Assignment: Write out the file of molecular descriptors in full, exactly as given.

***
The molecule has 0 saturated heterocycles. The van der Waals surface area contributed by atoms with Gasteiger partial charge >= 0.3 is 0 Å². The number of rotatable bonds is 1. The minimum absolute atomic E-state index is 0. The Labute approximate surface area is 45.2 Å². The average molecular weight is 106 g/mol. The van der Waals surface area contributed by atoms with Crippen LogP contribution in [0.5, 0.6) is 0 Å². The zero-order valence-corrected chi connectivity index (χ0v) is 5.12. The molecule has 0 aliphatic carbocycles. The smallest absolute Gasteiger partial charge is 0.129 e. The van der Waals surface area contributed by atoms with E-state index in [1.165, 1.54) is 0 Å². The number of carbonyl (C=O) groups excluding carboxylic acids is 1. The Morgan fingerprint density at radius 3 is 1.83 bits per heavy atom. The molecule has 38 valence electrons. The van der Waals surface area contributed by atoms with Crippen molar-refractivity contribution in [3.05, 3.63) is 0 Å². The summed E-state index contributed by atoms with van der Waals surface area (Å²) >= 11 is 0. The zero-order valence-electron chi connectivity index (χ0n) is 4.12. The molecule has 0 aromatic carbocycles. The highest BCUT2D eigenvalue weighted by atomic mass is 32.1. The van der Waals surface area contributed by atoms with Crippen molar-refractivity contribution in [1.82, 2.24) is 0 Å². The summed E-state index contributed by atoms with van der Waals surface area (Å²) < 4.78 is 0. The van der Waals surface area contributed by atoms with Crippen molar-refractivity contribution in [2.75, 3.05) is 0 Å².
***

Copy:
The molecule has 0 saturated heterocycles. The van der Waals surface area contributed by atoms with Gasteiger partial charge >= 0.3 is 0 Å². The number of rotatable bonds is 1. The minimum absolute atomic E-state index is 0. The Labute approximate surface area is 45.2 Å². The average molecular weight is 106 g/mol. The van der Waals surface area contributed by atoms with Crippen LogP contribution in [0.5, 0.6) is 0 Å². The zero-order valence-corrected chi connectivity index (χ0v) is 5.12. The molecule has 0 aliphatic carbocycles. The smallest absolute Gasteiger partial charge is 0.129 e. The van der Waals surface area contributed by atoms with E-state index in [1.165, 1.54) is 0 Å². The number of carbonyl (C=O) groups excluding carboxylic acids is 1. The Morgan fingerprint density at radius 3 is 1.83 bits per heavy atom. The molecule has 38 valence electrons. The van der Waals surface area contributed by atoms with Crippen molar-refractivity contribution in [3.05, 3.63) is 0 Å². The summed E-state index contributed by atoms with van der Waals surface area (Å²) >= 11 is 0. The zero-order valence-electron chi connectivity index (χ0n) is 4.12. The molecule has 0 aromatic carbocycles. The highest BCUT2D eigenvalue weighted by atomic mass is 32.1. The van der Waals surface area contributed by atoms with Crippen molar-refractivity contribution in [1.82, 2.24) is 0 Å². The summed E-state index contributed by atoms with van der Waals surface area (Å²) < 4.78 is 0. The van der Waals surface area contributed by atoms with Crippen molar-refractivity contribution in [2.75, 3.05) is 0 Å².